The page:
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  • Sorry, … I acknowledge and affirm the existence of angelic and demonic entities, so you’re not suggesting anything new to me or that I would reject, although I’m not sure whether or not you and I agree what “physicalities” refers to. At this time, I would suppose that they would have mass and, therefore, be physical, substantial, material, real, and–consisting of parts–would be compressible or stretchable.
  • “That there are more dimensions in reality than the few we know here” is–I believe–theoretical, … and hypothetical. In other words, IMO, one is skating on “thin ice” when claims: “There are more dimensions than the few we know here”. We Haven’t Been Zapped Out Of Existence Yet, So Other Dimensions Are Probably Super Tiny
  • Note: the linked article says " there’s the mind-bending possibility that many more dimensions exist out there. According to string theory, one of the leading physics model of the last half century, the universe operates with 10 dimensions. Cool! “Mind-bending possibilities” are often fun and make great sermon-material. “in essence dimensions five through ten have to do with possibility and include all possible futures and all possible pasts including realities with a totally different physics than those in our universe.” Neat! I may have more than on past to be ashamed of, regret, and do penance for.
  • Ooops! Wait a minute! How many dimensions could there be? 10? 11? 12? 26?

In my four dimensional world (3 spatial and 1 temporal), I’m able to talk about two categories: Something and Nothing. If you want to talk about a third category which is neither Something or Nothing, knock yourself out. But you’re going to have to do a fancy dance to impress me, much less convince me.

So, …you think my infinite, eternal universe is “intrinsically limiting”?
Screenshot_2021-04-03 twitbiblio on Twitter This or that questions, Funny emoji, Smiley

Yep. No one is going to buy it. :grin:

You know, the more I think about it, the more of this does fit in with accommodation. If Jesus had simply disappeared on Earth, in the disciples mentality, that might mean that he would be a ghost. They always associate heaven, or the place of God, with up. They did not know that meant such a directions we would think of it. So, that’s even similar to accommodation with the creation story and some of Genesis, I think. Good point. Thanks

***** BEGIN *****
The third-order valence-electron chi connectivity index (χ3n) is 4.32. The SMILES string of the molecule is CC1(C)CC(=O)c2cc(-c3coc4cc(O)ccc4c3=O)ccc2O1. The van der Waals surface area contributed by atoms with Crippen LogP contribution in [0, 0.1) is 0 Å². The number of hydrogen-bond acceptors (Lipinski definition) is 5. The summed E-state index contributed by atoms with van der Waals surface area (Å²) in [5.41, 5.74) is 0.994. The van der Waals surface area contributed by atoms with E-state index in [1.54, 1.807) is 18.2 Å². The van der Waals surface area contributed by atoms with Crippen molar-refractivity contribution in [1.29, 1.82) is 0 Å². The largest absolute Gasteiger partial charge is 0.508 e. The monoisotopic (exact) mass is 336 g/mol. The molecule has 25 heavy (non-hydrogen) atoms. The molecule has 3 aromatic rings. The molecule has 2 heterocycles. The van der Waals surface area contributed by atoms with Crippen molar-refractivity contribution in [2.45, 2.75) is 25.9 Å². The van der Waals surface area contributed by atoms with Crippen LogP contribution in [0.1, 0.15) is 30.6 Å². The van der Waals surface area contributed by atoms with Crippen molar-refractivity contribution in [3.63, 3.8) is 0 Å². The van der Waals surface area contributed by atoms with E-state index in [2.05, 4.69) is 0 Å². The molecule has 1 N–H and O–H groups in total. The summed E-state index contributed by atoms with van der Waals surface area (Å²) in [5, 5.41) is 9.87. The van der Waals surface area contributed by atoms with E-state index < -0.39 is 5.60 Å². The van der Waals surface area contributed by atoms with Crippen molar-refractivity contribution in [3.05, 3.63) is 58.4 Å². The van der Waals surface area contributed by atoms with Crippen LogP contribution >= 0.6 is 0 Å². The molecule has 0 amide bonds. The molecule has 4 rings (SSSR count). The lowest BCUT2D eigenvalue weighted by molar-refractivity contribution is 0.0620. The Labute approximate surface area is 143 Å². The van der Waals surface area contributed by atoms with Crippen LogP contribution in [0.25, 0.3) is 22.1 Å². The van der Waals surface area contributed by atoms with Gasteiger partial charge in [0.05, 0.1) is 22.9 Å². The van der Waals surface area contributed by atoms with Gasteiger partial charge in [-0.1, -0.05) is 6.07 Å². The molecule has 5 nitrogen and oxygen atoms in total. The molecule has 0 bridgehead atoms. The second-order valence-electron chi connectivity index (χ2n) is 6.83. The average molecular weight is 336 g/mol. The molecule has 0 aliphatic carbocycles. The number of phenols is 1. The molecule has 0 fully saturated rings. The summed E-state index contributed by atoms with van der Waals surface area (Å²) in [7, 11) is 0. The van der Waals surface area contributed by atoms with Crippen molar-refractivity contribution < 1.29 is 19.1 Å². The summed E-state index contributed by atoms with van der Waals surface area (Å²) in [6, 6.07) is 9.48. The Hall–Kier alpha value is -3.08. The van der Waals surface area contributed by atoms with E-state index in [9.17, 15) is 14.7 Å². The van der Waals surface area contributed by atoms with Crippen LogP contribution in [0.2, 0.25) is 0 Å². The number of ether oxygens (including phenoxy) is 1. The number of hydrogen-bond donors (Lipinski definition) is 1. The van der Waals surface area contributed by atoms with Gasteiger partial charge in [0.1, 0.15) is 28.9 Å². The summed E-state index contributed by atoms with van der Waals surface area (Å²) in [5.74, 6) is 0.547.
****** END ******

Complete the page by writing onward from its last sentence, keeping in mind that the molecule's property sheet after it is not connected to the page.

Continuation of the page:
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Do ya’ Google much?

Oh look…

Muffled screams from my “Ignore” list?

And you thought I meant literally no one.

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Divine hiddenness is a big question for me. Some have said it’s prideful to expect God to be provable, but imagine the scenario of a boy who has never seen his father. He hears all about him, and even reads books that talk about him. However, he has never had any concrete evidence of him, and longs to meet him face to face. Is that not a good thing to desire?

Chris Rice’s song "Smell the Color 9" illustrates that for me.
"I can sniff, I can see, I can count up pretty high,
But these faculties aren’t getting me any closer to the sky
But my heart of faith keeps pounding,
So I know I’m doing fine
But sometimes finding you
Is just like trying to
Smell the color 9
Nine’s not a color
And even if it were, you can’t smell a color.
That’s my point exactly

Here is a podcast someone on this site recommended to me. The linked episode discusses relationship with God. It made me think of this problem; it’s quite interesting. Thanks.
‎Recovering Evangelicals: #42 – “Personal relationship” on Apple Podcasts

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If there is a GOD and He manifests his presence to us, we should be able to discern his presence as uniquely his compared to other living beings we know. IOW, GOD would most likely be pretty amazing and powerful and knowledgeable. He might reveal himself by whispering to our souls that He cares about the secret things of the heart that no one else knows.
“I had waited for time to change her. The only change that came was over me.” That isn’t in any hymnal. But, GOD used those words from a secular song in the middle of the night long ago to tell me that He knew exactly where I had been. It was He who was changing me and freeing me from the tentacled grasp of forces too much for me. He was near to me in my brokenness and just that, just knowing that, He really and truly was healing me. ME, What a thrill that was and it has never left. GOD loved me, tenderly, enormously, incredibly,

Watch Anastasia with Yul Brynner. Watch what happens when all hope is gone and a cough.

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I like the lyrics to that song.

Maybe everything said of the ineffable is at best a distortion and at worst a lie. You can’t smell what has no smell. Can you expect to have a face to face with that which has no face?